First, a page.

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Lorries headed for Dover were trapped in 20-mile long queues again this weekend with further delays in the pipeline as another wave of holiday-makers prepare to head for the port this week, ahead of the Platinum Jubilee weekend.

The queues began to build on Friday (27 May) with the Kent Resilience Forum reporting that there were around 750 lorries queueing in the Dover TAP and Brock traffic management systems. As the weekend wore on the queues grew longer, with drivers leaving the port reporting 20-mile long queues of trucks on the M20 in the Dover TAP and Operation Brock traffic management system.

The forum attributed the delays to increased Brexit checks, motorhalf-term tourist traffic, holidaymakers arriving too early to beat the half-term surge, reduced ferry capacity due to the continuing suspension of a number of P&O ferries, combined with Liverpool football fans headed for their ill-fated match against Real Madrid in Paris.

Travellers also reported that only two passport booths were open for French officials to check British passports, as required under Brexit rules, creating further delays.

A spokesman for the Kent Resilience Forum warned of further delays this week. He said: “With the peak of the half-term getaway behind us, we’re now looking to Wednesday and Thursday when once again we’ll see a high number of passengers travelling across the Channel – as we head into the Platinum Jubilee break.”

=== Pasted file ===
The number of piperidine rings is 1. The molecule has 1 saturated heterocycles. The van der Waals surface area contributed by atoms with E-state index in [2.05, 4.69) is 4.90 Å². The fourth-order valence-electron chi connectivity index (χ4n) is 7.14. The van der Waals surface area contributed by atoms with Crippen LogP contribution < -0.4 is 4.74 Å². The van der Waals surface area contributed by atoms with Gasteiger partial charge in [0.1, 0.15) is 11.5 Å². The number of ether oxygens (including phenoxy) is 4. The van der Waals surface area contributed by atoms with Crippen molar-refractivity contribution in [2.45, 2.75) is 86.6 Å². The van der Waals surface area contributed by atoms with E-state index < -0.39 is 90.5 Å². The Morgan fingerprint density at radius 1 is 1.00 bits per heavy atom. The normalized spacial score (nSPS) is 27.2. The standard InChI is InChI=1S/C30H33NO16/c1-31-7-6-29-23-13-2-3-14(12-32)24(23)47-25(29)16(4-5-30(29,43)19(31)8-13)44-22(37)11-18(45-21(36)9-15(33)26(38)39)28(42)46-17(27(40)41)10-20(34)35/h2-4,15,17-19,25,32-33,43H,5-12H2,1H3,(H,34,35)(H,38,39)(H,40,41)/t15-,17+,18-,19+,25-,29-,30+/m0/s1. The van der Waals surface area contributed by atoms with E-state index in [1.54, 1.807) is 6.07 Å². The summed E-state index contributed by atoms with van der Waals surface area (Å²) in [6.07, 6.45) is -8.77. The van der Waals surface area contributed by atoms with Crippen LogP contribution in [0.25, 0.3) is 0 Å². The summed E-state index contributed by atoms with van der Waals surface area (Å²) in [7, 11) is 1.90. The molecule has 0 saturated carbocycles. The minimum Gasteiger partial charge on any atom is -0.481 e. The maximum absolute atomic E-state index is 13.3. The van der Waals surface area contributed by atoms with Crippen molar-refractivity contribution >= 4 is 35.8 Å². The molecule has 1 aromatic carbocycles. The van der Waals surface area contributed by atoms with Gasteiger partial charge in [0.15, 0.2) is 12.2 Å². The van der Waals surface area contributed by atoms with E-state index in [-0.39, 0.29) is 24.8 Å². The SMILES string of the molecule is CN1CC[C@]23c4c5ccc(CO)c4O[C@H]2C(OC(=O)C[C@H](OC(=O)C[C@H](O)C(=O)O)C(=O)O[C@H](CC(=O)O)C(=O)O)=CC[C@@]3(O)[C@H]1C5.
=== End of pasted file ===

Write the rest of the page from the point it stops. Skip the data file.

He added that Operation Brock will be removed at the end of the of the Jubilee celebrations, overnight on Sunday 5 June.

MP for Dover and Deal, Natalie Elphicke, raised concerns at the turmoil the queues had caused in and around Dover.

She said: “It is concerning that the half-term holiday getaway brings traffic chaos to Dover once more.

"The TAP road management system has caused overnight misery for two nights running for Dover’s Aycliffe residents. Today also sees rat-running building up through Dover town.

“It’s vital that there is a review of National Highways’ current sticking plaster approach - which increasingly doesn’t work for Dover, Kent or the UK as a whole."

One haulier, whose lorries were trapped in the queues took to Twitter over the weekend to call on her local Erewash MP, transport minister Grant Schapps and the Prime Mnister to take action. Eleanor Walker, who did not identify her company, said on Saturday (28 May): “Are you aware of what is happening in Dover right now? Lorries have been parked up now for almost 14 hours, some maybe more, trying to cross.

“We are a small family-run transport company with trailers full of produce trying to get to France. Anything you can do here?”

She added her drivers were having to run the engine whilst parked up to keep the produce chilled. “It feels like the freight industry is parked and forgotten,” she said in a tweet aimed at Boris Johnson.